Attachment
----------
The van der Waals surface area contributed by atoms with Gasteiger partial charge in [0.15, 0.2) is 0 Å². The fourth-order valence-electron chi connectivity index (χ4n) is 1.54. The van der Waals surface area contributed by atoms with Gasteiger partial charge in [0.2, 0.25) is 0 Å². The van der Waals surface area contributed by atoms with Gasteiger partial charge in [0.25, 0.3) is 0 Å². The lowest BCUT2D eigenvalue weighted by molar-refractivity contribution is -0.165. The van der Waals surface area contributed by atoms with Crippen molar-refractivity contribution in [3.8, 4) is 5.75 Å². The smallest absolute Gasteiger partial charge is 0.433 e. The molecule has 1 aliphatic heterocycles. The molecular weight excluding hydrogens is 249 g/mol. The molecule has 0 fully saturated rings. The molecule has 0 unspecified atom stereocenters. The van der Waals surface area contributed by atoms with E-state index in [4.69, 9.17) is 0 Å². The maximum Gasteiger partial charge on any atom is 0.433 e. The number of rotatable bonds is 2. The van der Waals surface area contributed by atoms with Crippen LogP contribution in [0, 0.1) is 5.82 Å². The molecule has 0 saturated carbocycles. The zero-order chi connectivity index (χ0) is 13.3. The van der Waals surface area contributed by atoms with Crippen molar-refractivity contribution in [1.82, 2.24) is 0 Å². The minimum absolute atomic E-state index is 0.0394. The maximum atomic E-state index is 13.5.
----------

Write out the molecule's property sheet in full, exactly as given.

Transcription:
The van der Waals surface area contributed by atoms with Gasteiger partial charge in [0.15, 0.2) is 0 Å². The fourth-order valence-electron chi connectivity index (χ4n) is 1.54. The van der Waals surface area contributed by atoms with Gasteiger partial charge in [0.2, 0.25) is 0 Å². The van der Waals surface area contributed by atoms with Gasteiger partial charge in [0.25, 0.3) is 0 Å². The lowest BCUT2D eigenvalue weighted by molar-refractivity contribution is -0.165. The van der Waals surface area contributed by atoms with Crippen molar-refractivity contribution in [3.8, 4) is 5.75 Å². The smallest absolute Gasteiger partial charge is 0.433 e. The molecule has 1 aliphatic heterocycles. The molecular weight excluding hydrogens is 249 g/mol. The molecule has 0 fully saturated rings. The molecule has 0 unspecified atom stereocenters. The van der Waals surface area contributed by atoms with E-state index in [4.69, 9.17) is 0 Å². The maximum Gasteiger partial charge on any atom is 0.433 e. The number of rotatable bonds is 2. The van der Waals surface area contributed by atoms with Crippen LogP contribution in [0, 0.1) is 5.82 Å². The molecule has 0 saturated carbocycles. The zero-order chi connectivity index (χ0) is 13.3. The van der Waals surface area contributed by atoms with Crippen molar-refractivity contribution in [1.82, 2.24) is 0 Å². The minimum absolute atomic E-state index is 0.0394. The maximum atomic E-state index is 13.5.